California prison medical system adding to state’s giant financial troubles

“Frustrated and showing signs of temper, California’s prison medical receiver on Wednesday asked a federal judge to give him what the governor, the controller and the Legislature have not ā€“ enough money to fix the state’s correctional health care crisis.

The bill will be $8 billion over five years, J. Clark Kelso said at his downtown Sacramento office. It would go toward building seven new chronic-care facilities to house 10,500 inmate patients and upgrading medical units at all 33 state prisons.

In the legal motion filed in U.S. District Court in San Francisco, Kelso blasted ahead in what amounted to the receivership’s boldest move yet in the 2 1/2 years since it was created by judicial mandate

Kelso acted under authority granted to him by Henderson, the federal judge who ruled in 2005 that California is violating the Eighth Amendment of the U.S. Constitution by failing to provide adequate medical care to its prison population. The judge said in his fact findings that one inmate a week was dying due to medical neglect, a figure that has remained substantially unchanged, according to later surveys conducted by the receiver’s office.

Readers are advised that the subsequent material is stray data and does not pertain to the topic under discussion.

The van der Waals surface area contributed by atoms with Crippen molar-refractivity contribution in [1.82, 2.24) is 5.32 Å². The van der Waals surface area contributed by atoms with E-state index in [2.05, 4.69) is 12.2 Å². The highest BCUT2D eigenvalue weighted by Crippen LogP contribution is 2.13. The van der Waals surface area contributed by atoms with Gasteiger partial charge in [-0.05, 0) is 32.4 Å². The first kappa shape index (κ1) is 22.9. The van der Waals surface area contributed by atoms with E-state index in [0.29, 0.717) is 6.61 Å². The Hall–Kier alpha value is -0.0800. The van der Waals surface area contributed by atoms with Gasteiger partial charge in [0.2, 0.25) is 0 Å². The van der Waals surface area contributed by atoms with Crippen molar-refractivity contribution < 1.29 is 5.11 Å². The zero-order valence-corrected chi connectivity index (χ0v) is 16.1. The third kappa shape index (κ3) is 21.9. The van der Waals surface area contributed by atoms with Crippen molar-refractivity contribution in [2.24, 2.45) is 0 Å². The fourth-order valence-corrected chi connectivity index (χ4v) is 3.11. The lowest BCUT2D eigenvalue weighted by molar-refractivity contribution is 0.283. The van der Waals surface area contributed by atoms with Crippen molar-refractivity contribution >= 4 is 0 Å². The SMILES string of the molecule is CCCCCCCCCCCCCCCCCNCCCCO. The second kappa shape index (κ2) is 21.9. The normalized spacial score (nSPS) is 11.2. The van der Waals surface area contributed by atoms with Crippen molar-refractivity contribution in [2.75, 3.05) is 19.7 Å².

The receiver’s primary remedy has been to build the seven chronic-care facilities and upgrade medical units. He has slated the new facilities for Folsom, Stockton, Solano County, San Diego, Ventura, Whittier and Chino.

Kelso said the state’s failure to approve a budget “raises the very real, immediate prospect that our construction program will fail.” He said he needs $360 million this year to continue the planning process and $3.1 billion in the next fiscal year. The state currently faces a projected $15.2 billion deficit for 2008-09.

Legislators are three weeks from the end of session, a period during which they could still gut and amend a bill to give Kelso his bonds.

He said he doesn’t want to bank on a last-minute fix.

“I indicated to the Legislature I did not want to be drawn into the budget vortex where late-night deals are made, without public consideration and without thoughtful consideration,” Kelso said, his voice rising. “I don’t want to be drawn into that.

“I’ve waited really as long as I can wait.”


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